Can Sugar Pills Relieve Chronic Pain?

By Pat Anson, PNN Editor

“Sugar pills relieve pain for chronic pain patients”

That is the actual headline in a news release issued this week by the Feinberg School of Medicine at Northwestern University. If you’re a pain sufferer and that doesn’t make you laugh or get your blood boiling – then the rest of this article probably will.

So be forewarned.

In an age when many chronic pain patients are being urged to try yoga, meditation, acupuncture and plain old aspirin, Northwestern researchers have concluded that many could find pain relief in a sugar pill.

That conclusion is based on a lengthy but small study of 63 patients with chronic back pain.  Twenty patients were given no treatment, while the rest were given a placebo – a sugar pill that they were told was pain medication. No one was given an actual painkiller.

Over the course of 8 weeks, participants tracked their pain on a smartphone app, MRI brain images were taken, and psychological profiles of each patient were made.

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The study, published in the journal Nature Communications, found that about half the patients who took the placebo had a 30 percent reduction in pain, a level considered just as effective as a real painkiller.

Researchers said patients who responded to the sugar pills had a similar brain anatomy and psychological traits. The right side of their emotional brain was larger than the left, and they had a larger sensory area than people who did not respond to the placebo. The placebo responders also were more emotionally self-aware, sensitive to painful situations and mindful of their environment.

“This is the first brain imaging RCT (randomized controlled trial) specifically designed to study chronic pain patients receiving placebo pills compared to a no treatment arm,” said senior study author A. Vania Apkarian, PhD, a professor of physiology at Northwestern University Feinberg School of Medicine.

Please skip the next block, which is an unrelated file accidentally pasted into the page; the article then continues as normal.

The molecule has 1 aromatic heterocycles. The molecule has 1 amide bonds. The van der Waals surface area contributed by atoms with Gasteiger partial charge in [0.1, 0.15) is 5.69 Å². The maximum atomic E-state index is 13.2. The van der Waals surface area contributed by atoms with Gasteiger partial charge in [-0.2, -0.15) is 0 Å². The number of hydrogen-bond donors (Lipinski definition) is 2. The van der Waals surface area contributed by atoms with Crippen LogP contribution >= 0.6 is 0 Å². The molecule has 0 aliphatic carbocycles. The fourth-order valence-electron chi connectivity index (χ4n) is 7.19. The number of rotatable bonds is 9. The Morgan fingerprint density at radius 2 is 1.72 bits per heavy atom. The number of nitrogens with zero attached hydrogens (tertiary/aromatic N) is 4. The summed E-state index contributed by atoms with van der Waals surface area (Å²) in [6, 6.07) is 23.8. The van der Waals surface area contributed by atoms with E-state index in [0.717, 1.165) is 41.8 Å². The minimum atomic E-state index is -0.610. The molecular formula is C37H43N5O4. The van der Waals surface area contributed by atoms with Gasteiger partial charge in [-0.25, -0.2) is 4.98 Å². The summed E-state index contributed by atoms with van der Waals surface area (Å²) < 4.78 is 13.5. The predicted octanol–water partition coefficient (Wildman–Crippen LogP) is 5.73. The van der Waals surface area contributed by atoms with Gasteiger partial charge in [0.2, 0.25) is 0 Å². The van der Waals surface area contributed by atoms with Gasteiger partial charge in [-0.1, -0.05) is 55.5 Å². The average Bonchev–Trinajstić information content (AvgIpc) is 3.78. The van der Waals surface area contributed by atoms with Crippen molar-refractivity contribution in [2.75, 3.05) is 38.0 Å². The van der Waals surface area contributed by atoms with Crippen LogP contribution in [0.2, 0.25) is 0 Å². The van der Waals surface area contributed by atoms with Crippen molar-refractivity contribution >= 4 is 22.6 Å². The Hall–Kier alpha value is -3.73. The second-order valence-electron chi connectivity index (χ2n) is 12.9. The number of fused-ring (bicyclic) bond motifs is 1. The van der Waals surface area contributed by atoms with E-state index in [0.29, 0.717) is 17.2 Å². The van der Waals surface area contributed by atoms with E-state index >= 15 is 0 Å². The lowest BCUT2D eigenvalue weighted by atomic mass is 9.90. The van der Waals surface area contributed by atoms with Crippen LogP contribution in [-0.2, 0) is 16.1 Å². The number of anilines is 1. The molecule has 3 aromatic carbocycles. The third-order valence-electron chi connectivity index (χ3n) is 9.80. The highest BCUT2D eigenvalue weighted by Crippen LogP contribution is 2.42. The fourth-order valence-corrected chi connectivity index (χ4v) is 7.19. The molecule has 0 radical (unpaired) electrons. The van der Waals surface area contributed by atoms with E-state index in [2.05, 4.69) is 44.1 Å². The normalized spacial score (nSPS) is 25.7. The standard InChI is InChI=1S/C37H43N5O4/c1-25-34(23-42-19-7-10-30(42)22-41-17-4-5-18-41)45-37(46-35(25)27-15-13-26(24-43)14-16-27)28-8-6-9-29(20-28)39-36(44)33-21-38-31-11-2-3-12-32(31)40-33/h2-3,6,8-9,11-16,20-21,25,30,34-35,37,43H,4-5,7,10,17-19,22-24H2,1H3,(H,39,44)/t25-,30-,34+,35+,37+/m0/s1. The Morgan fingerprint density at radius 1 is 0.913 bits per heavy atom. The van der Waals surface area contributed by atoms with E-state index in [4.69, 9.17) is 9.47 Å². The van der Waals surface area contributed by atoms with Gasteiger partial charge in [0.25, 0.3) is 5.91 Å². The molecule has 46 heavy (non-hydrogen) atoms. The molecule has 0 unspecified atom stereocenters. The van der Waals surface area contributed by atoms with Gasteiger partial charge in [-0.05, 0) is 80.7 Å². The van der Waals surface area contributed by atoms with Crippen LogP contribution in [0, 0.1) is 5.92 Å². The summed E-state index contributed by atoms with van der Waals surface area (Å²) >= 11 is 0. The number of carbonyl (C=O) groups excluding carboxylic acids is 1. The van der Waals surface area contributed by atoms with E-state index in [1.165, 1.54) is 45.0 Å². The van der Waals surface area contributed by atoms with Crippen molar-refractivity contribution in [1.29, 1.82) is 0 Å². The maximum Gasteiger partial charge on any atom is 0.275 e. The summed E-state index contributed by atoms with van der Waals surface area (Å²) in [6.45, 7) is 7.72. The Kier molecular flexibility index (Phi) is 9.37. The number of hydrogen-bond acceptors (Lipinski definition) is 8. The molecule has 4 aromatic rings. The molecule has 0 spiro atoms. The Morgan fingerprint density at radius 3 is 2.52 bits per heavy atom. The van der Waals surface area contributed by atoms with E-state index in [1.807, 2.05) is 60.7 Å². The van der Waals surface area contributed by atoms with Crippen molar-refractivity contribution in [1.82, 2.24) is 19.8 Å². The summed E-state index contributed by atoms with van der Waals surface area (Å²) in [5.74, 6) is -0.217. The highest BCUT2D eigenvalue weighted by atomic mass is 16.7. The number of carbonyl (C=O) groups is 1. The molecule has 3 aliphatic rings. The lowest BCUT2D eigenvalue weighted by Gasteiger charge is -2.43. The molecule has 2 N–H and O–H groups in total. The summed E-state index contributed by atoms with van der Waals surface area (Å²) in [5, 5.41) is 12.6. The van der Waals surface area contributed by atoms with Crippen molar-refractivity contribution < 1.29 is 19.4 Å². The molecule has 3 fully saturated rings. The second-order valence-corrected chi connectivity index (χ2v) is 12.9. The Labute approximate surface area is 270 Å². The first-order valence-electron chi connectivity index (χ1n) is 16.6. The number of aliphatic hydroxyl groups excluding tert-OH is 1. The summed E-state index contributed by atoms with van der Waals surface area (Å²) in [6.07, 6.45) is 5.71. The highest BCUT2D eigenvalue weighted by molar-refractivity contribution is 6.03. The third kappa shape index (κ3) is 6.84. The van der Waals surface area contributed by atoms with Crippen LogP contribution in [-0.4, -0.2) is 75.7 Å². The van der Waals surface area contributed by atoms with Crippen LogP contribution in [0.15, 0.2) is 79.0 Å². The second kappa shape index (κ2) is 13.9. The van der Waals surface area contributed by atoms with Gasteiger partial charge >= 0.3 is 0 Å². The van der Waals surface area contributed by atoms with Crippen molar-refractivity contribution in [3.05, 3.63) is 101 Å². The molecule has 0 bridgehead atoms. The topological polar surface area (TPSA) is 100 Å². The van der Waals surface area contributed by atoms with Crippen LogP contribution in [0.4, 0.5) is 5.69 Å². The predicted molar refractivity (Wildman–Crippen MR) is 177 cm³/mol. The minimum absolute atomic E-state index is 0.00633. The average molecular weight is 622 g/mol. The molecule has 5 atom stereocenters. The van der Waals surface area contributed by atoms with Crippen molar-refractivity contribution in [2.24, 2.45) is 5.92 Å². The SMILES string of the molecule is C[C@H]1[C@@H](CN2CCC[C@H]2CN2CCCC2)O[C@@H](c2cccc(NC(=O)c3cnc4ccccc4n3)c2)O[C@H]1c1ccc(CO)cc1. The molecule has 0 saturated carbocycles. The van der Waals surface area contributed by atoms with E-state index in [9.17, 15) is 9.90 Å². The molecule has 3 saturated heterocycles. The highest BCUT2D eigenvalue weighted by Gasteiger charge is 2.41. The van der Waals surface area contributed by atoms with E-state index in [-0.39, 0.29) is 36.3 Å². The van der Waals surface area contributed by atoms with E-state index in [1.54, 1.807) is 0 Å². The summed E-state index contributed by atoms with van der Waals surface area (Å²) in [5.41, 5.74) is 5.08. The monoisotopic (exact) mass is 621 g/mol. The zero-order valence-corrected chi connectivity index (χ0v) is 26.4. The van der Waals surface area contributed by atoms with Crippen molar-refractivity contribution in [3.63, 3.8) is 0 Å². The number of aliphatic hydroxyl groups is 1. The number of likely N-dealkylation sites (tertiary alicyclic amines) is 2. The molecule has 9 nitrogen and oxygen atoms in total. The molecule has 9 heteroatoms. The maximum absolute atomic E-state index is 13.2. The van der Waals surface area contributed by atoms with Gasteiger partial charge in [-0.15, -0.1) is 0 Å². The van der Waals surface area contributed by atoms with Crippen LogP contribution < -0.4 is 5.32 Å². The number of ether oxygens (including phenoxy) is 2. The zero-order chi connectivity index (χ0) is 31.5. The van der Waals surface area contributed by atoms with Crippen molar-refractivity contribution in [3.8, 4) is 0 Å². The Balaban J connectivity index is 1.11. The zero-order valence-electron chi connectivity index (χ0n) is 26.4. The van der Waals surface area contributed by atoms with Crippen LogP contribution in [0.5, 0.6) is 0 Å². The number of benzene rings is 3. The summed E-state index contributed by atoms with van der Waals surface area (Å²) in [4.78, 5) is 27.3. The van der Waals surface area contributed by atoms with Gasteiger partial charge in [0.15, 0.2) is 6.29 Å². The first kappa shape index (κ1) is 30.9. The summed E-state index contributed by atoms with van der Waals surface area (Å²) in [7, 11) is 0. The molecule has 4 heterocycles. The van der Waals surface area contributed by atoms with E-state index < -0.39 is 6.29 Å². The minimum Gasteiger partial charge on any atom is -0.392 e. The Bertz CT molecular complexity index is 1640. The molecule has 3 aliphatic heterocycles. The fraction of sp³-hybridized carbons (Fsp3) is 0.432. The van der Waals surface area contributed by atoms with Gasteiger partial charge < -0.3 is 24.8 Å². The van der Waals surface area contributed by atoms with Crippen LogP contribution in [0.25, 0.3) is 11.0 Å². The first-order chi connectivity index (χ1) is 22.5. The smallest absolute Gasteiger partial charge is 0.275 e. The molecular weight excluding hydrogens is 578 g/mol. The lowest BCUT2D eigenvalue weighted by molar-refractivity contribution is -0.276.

“Daily pain ratings from a smart phone revealed that patients receiving placebo pills showed stronger pain reduction and a higher response rate compared to patients in the no treatment arm, indicating that placebo pills successfully induced analgesia that could not be explained by the natural history of the patient or the mere exposure to the study.”

Doctors ‘Should Seriously Consider’ Placebos

Although his study is small and needs to be replicated, Apkarian thinks doctors should put his findings to work.

"Clinicians who are treating chronic pain patients should seriously consider that some will get as good a response to a sugar pill as any other drug," he said. "They should use it and see the outcome. This opens up a whole new field."

Giving pain patients sugar pills would not only save healthcare costs, Apkarian says they would eliminate the risk of addiction and other side-effects from pharmaceutical drugs.

"It's much better to give someone a non-active drug rather than an active drug and get the same result," Apkarian said. "Most pharmacological treatments have long-term adverse effects or addictive properties. Placebo becomes as good an option for treatment as any drug we have on the market."

The medical community has long known about the potency of the placebo effect and put it to use. Doctors as far back as the late 18th century used placebo treatments “more to please than benefit the patient.”

Today, the gold standard of clinical trials is a “placebo-controlled study” in which some participants are given sugar pills and sham treatments. The medication or therapy being studied has to be found more effective than the placebo for the study to be considered a success.

Time magazine recently published a cover story on placebos, sharing the stories of real patients who find relief in placebo pills even though they know they’re fake.